First off … THANK YOU. What an amazing outpouring of support, awesome comments and emails, and just general incredible kindness and fun this week! After robo-posting through vacation and coming back to a whirlwind week of very busy days, I have been reminded in an overwhelming way why I love this community so much! I apparently forgot to mention one step in my blog process, which is to stop and drink in the great support and use it to power me through writing my next post.
OK, today’s topic … If Your Paycheck Isn’t Fueling Your Passion, Maybe it is Time for a Change!
This might seem like an odd topic for me, since I work for a large traditional company in a very corporate role (senior level statistical and measurement engineer with Corning) and have been here 6 years, after having spent 15 years with ANOTHER large traditional company after a couple of short stints for smaller companies. And there is little chance that I will NOT work for a company where I am just an employee helping further the goals set by managers and executives.
Yet I tell my boys to follow their passion rather than a job; to seek happiness over employment. The reality is that there are very few careers that are a ‘sure thing’ (aside from perhaps nursing, which could possibly saturate by the time they could get their degrees). So instead of chasing a ‘safe paycheck’, we tell them to figure out what drives you and inspires you and grab hold of it with both hands and never let go.
Turning Passion Into Profession
Over the last several months I have loved watching some of my favorite bloggers do some amazing things to follow their passions:
– Lisa and Michele recently completed RRCA certification on Cape Cod, and before taking a right turn into a different job Suz also became a NASM Certified Personal Trainer. I know there are others who have fitness job sidelines (Sara), as well.
– Danielle left a solid job in order to co-found Ramblen with someone who lives half-way across the country, meaning she is now engaged in one state and living in another while working really hard to see her passions and dreams become reality!
– Laura left her job (for very good reasons) and is now living the ‘starving grad school life’ in women’s studies and is REALLY putting herself out there for her cause by running across America next summer!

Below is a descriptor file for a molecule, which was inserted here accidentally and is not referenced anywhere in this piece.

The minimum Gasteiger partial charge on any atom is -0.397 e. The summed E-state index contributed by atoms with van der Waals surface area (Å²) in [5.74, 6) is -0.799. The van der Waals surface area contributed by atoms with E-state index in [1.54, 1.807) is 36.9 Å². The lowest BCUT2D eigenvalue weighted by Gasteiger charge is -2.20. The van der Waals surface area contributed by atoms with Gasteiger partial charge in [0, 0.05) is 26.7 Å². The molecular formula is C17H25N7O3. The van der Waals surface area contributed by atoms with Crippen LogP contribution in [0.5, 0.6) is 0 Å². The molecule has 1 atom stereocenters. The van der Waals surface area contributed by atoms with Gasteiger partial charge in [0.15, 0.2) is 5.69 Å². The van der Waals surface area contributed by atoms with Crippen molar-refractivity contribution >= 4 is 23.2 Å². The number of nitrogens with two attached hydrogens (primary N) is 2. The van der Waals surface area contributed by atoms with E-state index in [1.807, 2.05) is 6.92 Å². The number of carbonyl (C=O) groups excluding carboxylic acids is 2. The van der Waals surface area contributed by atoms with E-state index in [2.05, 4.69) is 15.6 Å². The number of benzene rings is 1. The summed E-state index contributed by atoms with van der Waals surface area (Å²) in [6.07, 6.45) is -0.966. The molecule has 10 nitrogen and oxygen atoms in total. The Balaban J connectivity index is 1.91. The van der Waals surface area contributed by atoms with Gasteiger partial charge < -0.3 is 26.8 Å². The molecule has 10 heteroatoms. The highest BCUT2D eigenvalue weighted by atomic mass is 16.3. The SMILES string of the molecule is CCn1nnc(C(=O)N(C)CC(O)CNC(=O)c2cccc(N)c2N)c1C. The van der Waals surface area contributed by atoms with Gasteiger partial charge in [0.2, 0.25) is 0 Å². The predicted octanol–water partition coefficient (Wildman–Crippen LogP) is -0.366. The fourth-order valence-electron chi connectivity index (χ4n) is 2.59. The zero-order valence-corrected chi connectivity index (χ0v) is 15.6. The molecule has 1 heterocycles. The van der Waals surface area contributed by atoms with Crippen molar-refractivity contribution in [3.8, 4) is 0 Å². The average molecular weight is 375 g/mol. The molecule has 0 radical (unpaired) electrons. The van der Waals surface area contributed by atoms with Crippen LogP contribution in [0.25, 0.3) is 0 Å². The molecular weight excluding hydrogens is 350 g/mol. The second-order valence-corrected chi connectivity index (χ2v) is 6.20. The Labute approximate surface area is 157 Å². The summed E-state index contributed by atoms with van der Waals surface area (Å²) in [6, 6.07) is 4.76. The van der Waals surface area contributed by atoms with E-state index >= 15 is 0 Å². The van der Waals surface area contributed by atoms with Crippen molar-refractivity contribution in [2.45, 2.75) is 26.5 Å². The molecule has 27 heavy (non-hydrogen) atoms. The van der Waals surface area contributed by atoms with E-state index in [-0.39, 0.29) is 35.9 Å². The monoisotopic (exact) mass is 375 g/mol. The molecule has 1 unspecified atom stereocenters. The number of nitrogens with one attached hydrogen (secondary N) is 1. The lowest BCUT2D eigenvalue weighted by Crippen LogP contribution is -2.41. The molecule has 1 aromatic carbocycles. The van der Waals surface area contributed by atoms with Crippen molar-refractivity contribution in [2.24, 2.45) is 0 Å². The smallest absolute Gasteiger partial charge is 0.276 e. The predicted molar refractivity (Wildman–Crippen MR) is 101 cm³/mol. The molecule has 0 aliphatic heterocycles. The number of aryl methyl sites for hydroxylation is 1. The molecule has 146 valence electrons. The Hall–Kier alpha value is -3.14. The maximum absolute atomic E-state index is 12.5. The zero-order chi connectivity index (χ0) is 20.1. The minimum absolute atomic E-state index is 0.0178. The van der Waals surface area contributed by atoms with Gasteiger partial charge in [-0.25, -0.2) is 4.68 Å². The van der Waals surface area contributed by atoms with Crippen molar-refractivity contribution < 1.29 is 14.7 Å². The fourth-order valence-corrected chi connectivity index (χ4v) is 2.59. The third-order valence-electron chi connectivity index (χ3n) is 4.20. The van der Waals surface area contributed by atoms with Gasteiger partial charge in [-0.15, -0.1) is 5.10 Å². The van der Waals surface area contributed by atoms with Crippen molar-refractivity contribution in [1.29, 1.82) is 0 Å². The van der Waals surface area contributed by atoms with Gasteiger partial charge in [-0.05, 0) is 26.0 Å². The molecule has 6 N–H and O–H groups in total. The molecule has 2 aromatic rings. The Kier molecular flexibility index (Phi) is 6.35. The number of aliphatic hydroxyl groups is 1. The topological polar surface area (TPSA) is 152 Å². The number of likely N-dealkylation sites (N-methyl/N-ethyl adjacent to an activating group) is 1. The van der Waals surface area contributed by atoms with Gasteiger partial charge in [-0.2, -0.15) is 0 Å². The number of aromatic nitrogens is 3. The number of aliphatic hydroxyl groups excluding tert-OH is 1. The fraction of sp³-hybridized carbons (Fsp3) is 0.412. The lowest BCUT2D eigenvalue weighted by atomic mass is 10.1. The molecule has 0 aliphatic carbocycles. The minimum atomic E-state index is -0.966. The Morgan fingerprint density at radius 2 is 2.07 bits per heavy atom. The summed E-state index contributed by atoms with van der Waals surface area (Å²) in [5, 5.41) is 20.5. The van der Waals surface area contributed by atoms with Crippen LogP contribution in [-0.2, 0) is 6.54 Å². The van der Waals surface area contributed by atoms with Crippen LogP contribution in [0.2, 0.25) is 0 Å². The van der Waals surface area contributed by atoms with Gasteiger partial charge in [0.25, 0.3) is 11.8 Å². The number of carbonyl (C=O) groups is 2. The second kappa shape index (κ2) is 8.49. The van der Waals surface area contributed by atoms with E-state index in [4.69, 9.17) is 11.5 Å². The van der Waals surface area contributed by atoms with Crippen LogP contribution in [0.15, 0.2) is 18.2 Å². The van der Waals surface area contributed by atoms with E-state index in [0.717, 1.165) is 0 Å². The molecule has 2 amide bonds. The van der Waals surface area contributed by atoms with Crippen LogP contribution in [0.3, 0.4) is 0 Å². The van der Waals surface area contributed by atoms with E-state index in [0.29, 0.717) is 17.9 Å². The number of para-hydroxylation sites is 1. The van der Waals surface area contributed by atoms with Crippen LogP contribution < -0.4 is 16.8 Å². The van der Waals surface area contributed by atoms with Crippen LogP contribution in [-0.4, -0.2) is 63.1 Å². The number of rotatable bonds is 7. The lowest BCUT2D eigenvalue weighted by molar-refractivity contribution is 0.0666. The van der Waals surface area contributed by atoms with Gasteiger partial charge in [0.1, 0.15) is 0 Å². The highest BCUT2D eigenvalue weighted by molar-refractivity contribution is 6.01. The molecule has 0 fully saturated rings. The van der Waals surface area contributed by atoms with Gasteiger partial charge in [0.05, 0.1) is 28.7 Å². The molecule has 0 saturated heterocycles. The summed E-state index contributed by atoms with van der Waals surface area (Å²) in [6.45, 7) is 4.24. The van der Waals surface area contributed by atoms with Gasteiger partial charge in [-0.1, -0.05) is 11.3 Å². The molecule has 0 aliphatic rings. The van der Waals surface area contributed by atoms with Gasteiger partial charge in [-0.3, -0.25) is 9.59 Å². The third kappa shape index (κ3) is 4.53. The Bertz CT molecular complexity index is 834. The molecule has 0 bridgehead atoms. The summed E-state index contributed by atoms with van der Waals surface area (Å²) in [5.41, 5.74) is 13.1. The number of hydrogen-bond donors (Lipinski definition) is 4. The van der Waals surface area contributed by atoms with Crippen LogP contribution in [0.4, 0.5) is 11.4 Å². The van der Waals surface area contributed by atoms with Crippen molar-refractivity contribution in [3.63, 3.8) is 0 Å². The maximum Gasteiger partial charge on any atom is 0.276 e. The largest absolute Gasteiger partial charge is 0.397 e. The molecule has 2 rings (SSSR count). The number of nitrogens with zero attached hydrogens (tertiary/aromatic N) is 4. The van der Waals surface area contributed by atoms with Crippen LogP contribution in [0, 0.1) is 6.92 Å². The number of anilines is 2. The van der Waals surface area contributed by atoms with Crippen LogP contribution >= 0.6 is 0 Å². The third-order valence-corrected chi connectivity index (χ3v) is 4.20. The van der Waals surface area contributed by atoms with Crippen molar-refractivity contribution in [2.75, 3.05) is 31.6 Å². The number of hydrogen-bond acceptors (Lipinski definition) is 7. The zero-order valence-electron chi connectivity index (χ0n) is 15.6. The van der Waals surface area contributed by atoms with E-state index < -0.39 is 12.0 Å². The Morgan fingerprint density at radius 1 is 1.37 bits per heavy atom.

– Megan quit her day job and has gone ‘all in’ as a health and wellness coach, which I think is a natural fit because she is so inspirational and earnest and nurturing and freaking smart.
All of these women have taken steps out of their comfort zone to follow their passions. Megan and Laura and Danielle have made major life changes – and none of them took the easy path! I think it is an incredibly brave and strong thing to do – it is one thing to put yourself out there on a blog, but to make your entire life about putting yourself out there? Wow.
The Professional World Has Changed Forever
When I was going off to college in the early 80s, IBM had never had a layoff, and the tech industry was really just getting started. Money was flowing into the field, and in general the work world looked very much like it had since the 60s:
– You go to college for a degree that more or less sends you to a professional job or a life in th euniversity system.
– You get a job with a small or large company.
– If small, you ‘upgrade’ until you get to a large company.
– You progress from technical to managerial ranks over the decades you stay with that company.
– You retire and life on a decent pension.
That seems like something from an old-fashioned movie at this point. I remember when IBM emptied out buildings in the early 90s, I had friends there talking about waves of people being escorted out.
I bring up IBM because in that era they were a real beacon, one of the last places where if you got a job you had lifetime employment guaranteed … until 1994 when they changed that policy. In that moment the Americal workplace changed forever. Throughout the 90s ‘downsizing and Dilbert’ ruled, and the ‘dotcom bubble’ burst in 2000, and just as things seemed to be ramping again the bottom fell out in 2007 and has never really returned.
Your Passion … is Your Passion
In my ‘behind the blogger’ post, and many other posts, I have talked about my passions – family, music, tech, running, and my job. I have talked about how my AP English teacher thought I should go into writing and had me submit pieces he thought might get accepted into the Atlantic; I have discussed how I won a great award at the huge national high school jazz competition and my band director thought I should pursue music. And I talked about how I ended up at RPI studying electrical engineering.
It might sound weird with everything else I have just said, but the ultimate reason I chose NOT to pursue music (writing was never seriously in play) was NOT about fear or risk-aversion … but because I truly love math and physics that much.